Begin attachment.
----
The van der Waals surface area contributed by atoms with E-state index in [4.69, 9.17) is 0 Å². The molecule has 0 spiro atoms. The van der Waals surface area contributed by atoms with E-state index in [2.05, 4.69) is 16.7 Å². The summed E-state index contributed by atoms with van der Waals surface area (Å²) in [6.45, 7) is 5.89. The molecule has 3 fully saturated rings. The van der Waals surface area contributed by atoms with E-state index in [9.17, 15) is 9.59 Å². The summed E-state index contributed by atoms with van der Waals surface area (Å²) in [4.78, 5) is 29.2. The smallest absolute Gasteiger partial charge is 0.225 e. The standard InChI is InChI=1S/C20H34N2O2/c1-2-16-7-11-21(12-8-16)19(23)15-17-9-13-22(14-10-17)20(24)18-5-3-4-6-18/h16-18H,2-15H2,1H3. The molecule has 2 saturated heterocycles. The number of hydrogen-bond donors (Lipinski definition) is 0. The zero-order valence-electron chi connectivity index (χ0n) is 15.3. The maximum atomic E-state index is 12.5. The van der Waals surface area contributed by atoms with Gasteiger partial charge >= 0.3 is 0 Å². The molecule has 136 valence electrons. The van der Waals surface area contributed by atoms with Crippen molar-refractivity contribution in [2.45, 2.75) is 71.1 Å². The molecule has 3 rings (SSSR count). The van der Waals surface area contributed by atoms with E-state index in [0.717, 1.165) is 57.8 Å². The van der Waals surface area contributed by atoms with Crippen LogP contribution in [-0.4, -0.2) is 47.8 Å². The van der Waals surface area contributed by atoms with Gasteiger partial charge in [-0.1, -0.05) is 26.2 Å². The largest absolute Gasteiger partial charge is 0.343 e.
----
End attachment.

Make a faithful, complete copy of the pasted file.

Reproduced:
The van der Waals surface area contributed by atoms with E-state index in [4.69, 9.17) is 0 Å². The molecule has 0 spiro atoms. The van der Waals surface area contributed by atoms with E-state index in [2.05, 4.69) is 16.7 Å². The summed E-state index contributed by atoms with van der Waals surface area (Å²) in [6.45, 7) is 5.89. The molecule has 3 fully saturated rings. The van der Waals surface area contributed by atoms with E-state index in [9.17, 15) is 9.59 Å². The summed E-state index contributed by atoms with van der Waals surface area (Å²) in [4.78, 5) is 29.2. The smallest absolute Gasteiger partial charge is 0.225 e. The standard InChI is InChI=1S/C20H34N2O2/c1-2-16-7-11-21(12-8-16)19(23)15-17-9-13-22(14-10-17)20(24)18-5-3-4-6-18/h16-18H,2-15H2,1H3. The molecule has 2 saturated heterocycles. The number of hydrogen-bond donors (Lipinski definition) is 0. The zero-order valence-electron chi connectivity index (χ0n) is 15.3. The maximum atomic E-state index is 12.5. The van der Waals surface area contributed by atoms with Gasteiger partial charge >= 0.3 is 0 Å². The molecule has 136 valence electrons. The van der Waals surface area contributed by atoms with Crippen molar-refractivity contribution in [2.45, 2.75) is 71.1 Å². The molecule has 3 rings (SSSR count). The van der Waals surface area contributed by atoms with E-state index in [0.717, 1.165) is 57.8 Å². The van der Waals surface area contributed by atoms with Crippen LogP contribution in [-0.4, -0.2) is 47.8 Å². The van der Waals surface area contributed by atoms with Gasteiger partial charge in [-0.1, -0.05) is 26.2 Å². The largest absolute Gasteiger partial charge is 0.343 e.